County councillors have voted to endorse the next stages in the Greater Lincolnshire Devolution deal, despite an almost unanimous admission that a directly elected mayor was unwelcome.
As previously reported, key points of the proposal include:
- The combined authority will receive £15 million a year, for the next 30 years, for infrastructure projects
- Funding and responsibilities will include transport, housing, skills training and flood risk management
- A directly elected mayor will lead the combined authority, with elections potentially taking place in 2017
- All the councils will continue to exist in their current form
Council leader Martin Hill brought forward the motion to put the devolution deal out to public consultation, stating: “The more we can claw back from government to decide locally, the better.
We came to a pragmatic decision to accept the directly elected mayor. The door would have been closed by the government otherwise.
The motion was supported by a range of councillors who spoke at the meeting, including Conservative Jackie Brockway and Liberal Democrat John Marriott who described it as a “foot in the door” for greater powers in the future.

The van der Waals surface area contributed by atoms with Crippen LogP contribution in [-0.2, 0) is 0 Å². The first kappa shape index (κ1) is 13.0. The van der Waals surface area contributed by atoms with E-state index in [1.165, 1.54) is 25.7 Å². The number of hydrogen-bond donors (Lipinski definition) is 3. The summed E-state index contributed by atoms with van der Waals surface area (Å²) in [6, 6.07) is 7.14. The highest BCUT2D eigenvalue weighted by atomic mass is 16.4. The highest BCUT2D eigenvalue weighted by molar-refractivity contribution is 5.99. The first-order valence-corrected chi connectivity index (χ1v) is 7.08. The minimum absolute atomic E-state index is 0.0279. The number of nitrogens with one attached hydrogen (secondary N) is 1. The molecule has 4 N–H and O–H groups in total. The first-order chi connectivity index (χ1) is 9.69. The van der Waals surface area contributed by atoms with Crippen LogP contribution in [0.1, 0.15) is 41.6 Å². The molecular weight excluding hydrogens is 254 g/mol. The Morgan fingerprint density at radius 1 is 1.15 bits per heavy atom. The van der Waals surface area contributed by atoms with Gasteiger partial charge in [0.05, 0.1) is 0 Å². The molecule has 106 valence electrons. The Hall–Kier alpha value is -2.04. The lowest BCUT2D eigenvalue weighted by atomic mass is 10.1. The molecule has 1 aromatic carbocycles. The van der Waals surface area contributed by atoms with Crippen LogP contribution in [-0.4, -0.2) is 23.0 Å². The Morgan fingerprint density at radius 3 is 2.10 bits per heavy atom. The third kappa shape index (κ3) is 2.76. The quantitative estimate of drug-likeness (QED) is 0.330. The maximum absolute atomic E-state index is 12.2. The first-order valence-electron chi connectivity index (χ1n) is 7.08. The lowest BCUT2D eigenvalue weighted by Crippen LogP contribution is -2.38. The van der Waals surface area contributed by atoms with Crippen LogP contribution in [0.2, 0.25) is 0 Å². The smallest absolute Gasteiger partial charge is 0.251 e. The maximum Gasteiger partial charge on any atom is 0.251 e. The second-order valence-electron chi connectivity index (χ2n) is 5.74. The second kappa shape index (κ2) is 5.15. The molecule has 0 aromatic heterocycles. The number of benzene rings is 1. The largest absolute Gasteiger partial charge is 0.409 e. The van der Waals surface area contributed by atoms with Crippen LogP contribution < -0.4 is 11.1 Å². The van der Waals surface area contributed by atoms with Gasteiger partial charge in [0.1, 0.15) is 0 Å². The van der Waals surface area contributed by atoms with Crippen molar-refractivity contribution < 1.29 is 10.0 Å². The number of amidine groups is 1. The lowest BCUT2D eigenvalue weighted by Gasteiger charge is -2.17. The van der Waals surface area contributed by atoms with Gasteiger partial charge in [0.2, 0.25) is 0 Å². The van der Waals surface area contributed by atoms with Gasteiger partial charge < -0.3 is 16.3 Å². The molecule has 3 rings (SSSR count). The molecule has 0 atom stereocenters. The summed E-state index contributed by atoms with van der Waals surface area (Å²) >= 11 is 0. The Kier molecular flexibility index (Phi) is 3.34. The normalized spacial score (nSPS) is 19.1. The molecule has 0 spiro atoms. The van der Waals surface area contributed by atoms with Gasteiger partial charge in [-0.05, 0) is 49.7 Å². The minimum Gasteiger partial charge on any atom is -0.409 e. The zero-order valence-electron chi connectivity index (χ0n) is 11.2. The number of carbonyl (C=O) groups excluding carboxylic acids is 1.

In supporting the principle, Councillor Nick Worth said that “Lincolnshire won’t ever have a greater opportunity” to gain powers from Westminster.
An Independence from Europe’s Chris Pain also gave his full backing to the devolution deal, arguing that it was better to have powers locally instead of being dictated to by some “pompous civil servants down in London”.
While the motion was carried by the council, there were many dissenting voices.
Leading those was Labour’s Phil Dilks, who was unconvinced by the proposals.
He said: “It’s a bit like saying ‘sign here and we’ll let you know what you’ve signed later’.
The people of Lincolnshire do not want a directly elected mayor.
Helen Powell, from the Lincolnshire Independents, said that she was “frightened” that the democracy that people had died for would be eroded by the devolution deal and mayor.
Labour councillor Sarah Dodds questioned whether Lincolnshire was actually gaining any extra powers, fearing that it was actually an attempt to centralise powers by central government.
UKIP’s Anne Reynolds added: “I don’t want this version of devolution where we have a mayor forced on us.”
Lincolnshire residents will now be consulted on the proposals over the summer.